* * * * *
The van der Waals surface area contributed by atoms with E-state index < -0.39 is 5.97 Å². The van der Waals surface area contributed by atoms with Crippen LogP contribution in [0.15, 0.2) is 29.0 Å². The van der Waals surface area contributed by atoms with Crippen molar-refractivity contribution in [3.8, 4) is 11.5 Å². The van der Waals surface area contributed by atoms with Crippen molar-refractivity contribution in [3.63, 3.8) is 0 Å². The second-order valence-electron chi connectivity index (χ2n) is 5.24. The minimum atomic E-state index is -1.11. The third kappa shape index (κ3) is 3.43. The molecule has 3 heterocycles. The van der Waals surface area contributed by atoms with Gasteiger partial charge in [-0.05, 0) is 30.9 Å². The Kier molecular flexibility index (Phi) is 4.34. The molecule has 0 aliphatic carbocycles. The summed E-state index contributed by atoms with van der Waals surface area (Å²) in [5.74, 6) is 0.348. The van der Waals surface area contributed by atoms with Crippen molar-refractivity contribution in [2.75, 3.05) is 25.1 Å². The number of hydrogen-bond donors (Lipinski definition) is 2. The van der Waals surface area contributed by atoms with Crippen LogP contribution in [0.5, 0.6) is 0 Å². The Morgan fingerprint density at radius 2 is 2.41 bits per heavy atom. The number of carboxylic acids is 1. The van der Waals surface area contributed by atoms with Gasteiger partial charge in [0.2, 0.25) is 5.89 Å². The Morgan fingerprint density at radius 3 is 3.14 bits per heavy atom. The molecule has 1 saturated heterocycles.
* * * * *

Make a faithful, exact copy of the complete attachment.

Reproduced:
The van der Waals surface area contributed by atoms with E-state index < -0.39 is 5.97 Å². The van der Waals surface area contributed by atoms with Crippen LogP contribution in [0.15, 0.2) is 29.0 Å². The van der Waals surface area contributed by atoms with Crippen molar-refractivity contribution in [3.8, 4) is 11.5 Å². The van der Waals surface area contributed by atoms with Crippen molar-refractivity contribution in [3.63, 3.8) is 0 Å². The second-order valence-electron chi connectivity index (χ2n) is 5.24. The minimum atomic E-state index is -1.11. The third kappa shape index (κ3) is 3.43. The molecule has 3 heterocycles. The van der Waals surface area contributed by atoms with Gasteiger partial charge in [-0.05, 0) is 30.9 Å². The Kier molecular flexibility index (Phi) is 4.34. The molecule has 0 aliphatic carbocycles. The summed E-state index contributed by atoms with van der Waals surface area (Å²) in [5.74, 6) is 0.348. The van der Waals surface area contributed by atoms with Crippen molar-refractivity contribution in [2.75, 3.05) is 25.1 Å². The number of hydrogen-bond donors (Lipinski definition) is 2. The van der Waals surface area contributed by atoms with Crippen LogP contribution in [0.5, 0.6) is 0 Å². The Morgan fingerprint density at radius 2 is 2.41 bits per heavy atom. The number of carboxylic acids is 1. The van der Waals surface area contributed by atoms with Gasteiger partial charge in [0.2, 0.25) is 5.89 Å². The Morgan fingerprint density at radius 3 is 3.14 bits per heavy atom. The molecule has 1 saturated heterocycles.